Even Maine, the heart of New England’s forest-products industry, has just four  pulp mills left, and they’re contracting. Verso Corp. of Jay, Maine, for example, has reduced the amount of low-grade wood it buys by some 800,000 green tons a year – 16 times as much wood as Concord Steam purchased at its peak. This has virtually eliminated Verso as a market for New Hampshire, since Maine loggers, facing lower trucking costs, can fill most of its needs.

Biomass plants, which burn low-grade wood to create electricity and heat, have long been seen as a potential replacement, which explains the fight over renewable energy certificates, or RECs, for the state’s six independent biomass power plants.

The low cost of natural gas produced from U.S. shale fields means electricity produced by gas-fired plants is so cheap that no other fuel source can compete. Power plants fired by coal, oil and nuclear fuel are shutting around the country because they can’t make enough money selling electricity to cover their costs.

New Hampshire’s biomass power plants would undoubtedly shut, too, if not for the extra money they make from RECs, which are assigned to encourage the use of wood rather than fossil fuels to create power.

Wholesale electricity prices are so low that the plants’ income “runs about half and half” from RECs and power sales, said Stock, of the Timberland Owners Association. That group lobbied strongly for a law, Senate Bill 129, which preserved those RECs among several other changes.

The bill has passed the House and Senate, but it’s uncertain whether Gov. Chris Sununu will sign it. The issue is controversial because the cost of RECs are rolled into the state’s electricity rates, which are among the highest in the country.

Loggers say RECs are needed to save their jobs, but critics say biomass RECs deprive other people of jobs by driving away companies that are searching for lower electricity costs.

A relatively new market for chips and pellets comes from biomass boilers for individual buildings or clusters of buildings, often using the efficiency system known as combined heat and power, or CHP. Concord Steam was a version of this system, although it generated very little electricity.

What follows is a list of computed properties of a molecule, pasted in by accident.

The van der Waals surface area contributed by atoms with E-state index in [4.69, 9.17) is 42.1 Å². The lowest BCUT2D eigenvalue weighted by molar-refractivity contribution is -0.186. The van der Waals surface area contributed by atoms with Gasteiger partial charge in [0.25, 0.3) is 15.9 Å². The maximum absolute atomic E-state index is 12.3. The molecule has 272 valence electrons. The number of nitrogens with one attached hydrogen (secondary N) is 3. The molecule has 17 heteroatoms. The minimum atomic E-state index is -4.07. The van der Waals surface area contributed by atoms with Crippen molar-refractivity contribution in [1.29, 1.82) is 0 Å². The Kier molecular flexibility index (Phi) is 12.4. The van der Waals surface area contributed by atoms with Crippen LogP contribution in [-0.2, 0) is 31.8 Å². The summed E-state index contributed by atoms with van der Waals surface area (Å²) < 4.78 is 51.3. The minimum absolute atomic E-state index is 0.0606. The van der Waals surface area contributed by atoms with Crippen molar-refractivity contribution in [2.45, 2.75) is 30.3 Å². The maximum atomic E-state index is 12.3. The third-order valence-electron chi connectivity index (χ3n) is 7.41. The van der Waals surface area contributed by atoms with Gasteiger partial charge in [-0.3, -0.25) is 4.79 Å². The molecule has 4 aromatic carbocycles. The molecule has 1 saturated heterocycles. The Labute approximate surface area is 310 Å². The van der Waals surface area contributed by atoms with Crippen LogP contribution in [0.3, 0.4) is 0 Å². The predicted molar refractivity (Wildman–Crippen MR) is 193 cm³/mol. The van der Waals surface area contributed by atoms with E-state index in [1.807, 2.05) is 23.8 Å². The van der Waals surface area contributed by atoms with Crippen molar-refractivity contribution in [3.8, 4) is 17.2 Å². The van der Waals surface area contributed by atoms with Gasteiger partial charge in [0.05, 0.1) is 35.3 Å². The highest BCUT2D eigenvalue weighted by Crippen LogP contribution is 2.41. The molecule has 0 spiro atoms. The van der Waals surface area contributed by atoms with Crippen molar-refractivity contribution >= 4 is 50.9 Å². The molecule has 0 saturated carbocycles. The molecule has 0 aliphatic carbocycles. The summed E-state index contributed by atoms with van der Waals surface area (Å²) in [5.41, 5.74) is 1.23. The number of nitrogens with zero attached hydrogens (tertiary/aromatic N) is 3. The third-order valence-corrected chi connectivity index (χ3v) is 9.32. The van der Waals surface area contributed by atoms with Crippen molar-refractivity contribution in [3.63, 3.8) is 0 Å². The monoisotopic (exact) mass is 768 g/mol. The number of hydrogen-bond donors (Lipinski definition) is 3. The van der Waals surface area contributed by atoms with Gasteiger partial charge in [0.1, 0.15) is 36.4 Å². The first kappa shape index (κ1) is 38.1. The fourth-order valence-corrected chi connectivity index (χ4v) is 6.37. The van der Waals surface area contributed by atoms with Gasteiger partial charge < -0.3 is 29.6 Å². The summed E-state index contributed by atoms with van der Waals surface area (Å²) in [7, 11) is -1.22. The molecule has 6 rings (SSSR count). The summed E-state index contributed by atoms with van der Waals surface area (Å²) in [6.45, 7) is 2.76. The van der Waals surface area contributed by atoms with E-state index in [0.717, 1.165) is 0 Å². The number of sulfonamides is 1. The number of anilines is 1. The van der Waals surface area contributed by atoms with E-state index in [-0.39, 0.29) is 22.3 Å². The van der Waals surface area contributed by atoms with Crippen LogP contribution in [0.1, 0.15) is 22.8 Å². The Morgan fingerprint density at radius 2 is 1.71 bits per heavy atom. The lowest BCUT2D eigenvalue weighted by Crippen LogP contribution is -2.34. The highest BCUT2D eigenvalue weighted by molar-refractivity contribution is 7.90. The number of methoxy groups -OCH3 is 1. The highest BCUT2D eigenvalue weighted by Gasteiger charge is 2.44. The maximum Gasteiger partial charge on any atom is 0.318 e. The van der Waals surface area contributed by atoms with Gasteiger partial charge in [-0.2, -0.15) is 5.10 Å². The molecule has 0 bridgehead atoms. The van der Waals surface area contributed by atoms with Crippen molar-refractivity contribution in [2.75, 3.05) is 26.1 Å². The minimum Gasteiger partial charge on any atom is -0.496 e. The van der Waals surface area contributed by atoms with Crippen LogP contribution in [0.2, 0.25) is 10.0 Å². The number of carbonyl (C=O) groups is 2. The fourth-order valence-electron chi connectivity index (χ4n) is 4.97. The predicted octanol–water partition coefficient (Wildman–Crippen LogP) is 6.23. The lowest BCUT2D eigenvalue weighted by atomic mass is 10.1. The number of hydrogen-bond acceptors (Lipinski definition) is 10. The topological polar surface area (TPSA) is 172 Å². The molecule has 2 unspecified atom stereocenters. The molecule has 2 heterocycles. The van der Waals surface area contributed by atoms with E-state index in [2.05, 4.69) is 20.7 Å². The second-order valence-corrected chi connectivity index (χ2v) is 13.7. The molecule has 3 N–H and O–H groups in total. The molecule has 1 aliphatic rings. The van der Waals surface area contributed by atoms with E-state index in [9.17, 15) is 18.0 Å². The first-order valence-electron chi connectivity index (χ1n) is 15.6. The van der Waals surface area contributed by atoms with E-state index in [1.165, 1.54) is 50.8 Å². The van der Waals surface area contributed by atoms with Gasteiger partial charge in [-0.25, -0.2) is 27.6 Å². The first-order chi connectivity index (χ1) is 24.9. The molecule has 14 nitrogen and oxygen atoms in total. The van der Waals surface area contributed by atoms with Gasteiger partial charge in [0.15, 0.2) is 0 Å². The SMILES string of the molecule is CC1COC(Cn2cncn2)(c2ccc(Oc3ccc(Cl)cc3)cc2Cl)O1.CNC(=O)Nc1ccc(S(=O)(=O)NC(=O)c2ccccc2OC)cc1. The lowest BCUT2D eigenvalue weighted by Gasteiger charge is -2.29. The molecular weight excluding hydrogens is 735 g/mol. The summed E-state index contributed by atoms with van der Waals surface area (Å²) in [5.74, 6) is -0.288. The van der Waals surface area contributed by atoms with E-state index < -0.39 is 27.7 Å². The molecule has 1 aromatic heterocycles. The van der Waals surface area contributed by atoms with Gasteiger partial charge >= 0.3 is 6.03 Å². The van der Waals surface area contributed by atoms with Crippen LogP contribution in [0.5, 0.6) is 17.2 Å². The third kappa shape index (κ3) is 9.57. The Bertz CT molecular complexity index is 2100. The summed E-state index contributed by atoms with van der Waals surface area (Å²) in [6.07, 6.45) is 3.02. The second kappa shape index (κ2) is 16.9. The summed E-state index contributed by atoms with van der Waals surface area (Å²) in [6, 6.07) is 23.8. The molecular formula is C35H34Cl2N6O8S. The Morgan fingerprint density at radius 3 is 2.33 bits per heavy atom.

Such systems are growing in number, but they are small. Northern Woodlands magazine said in a recent review of the logging industry that CHP boilers use an average of 30 tons of wood a year, which means it would take 13,000 of them just to replace the lost chip market from Verso’s cutbacks.

“Loggers are not going to make the investment in a chipper and other equipment to supply a couple of high schools or a hospital,” Stock said.

A tough calculus

Out on logging sites, the debate comes down to a calculation that is familiar to any industry that bids on a job: If I accept this work, will I make money or lose money?

That’s a complicated calculus, involving the number and types of trees on site as well as the status of various markets.

Standing at a Northwood work site, 120 acres owned by John Hendrick that has been managed as a woodlot for decades, Magoon gestured at various trees as he thought aloud.

Hardwood logs for lumber go for $29 a ton, he said, while trees suitable for firewood are $44 a ton as long as the dealers are still buying – “there are only so many firewood dealers; they can’t consume everything” – but New Hampshire has pretty much lost the markets for irregular-length pallet logs as well as mat logs used to stabilize equipment during industrial work in the forest, such as for power lines.

“You can’t push product into a market if it’s not there,” Magoon mused. After some mental calculation, he said, “We’ll be lucky to break even here.”

So does he think there’s a future to the logging business in New Hampshire?

“It’s getting harder but I think if you’re smart, you can do it,” he said, adding, “I’ve built a career at this.”

If he’s hopeful, he’s not the only one. Working with Magoon that day was Tyler Brewster, 21, of Tuftonboro, who hopped in and out of machines that tossed around half-ton trees like matchsticks. He’s been doing this work for three years and has gotten logging certification, and he wants to continue doing it for a long time.

“It’s something I want to be doing, being outdoors,” he said.

Brewster is aware of the industry’s problems, but takes them in stride.

“It’s up and down,” he admitted, “But I’m just happy it’s here so I can be doing this.”

(David Brooks can be reached at 369-3313 or dbrooks@cmonitor.com or on Twitter @GraniteGeek.)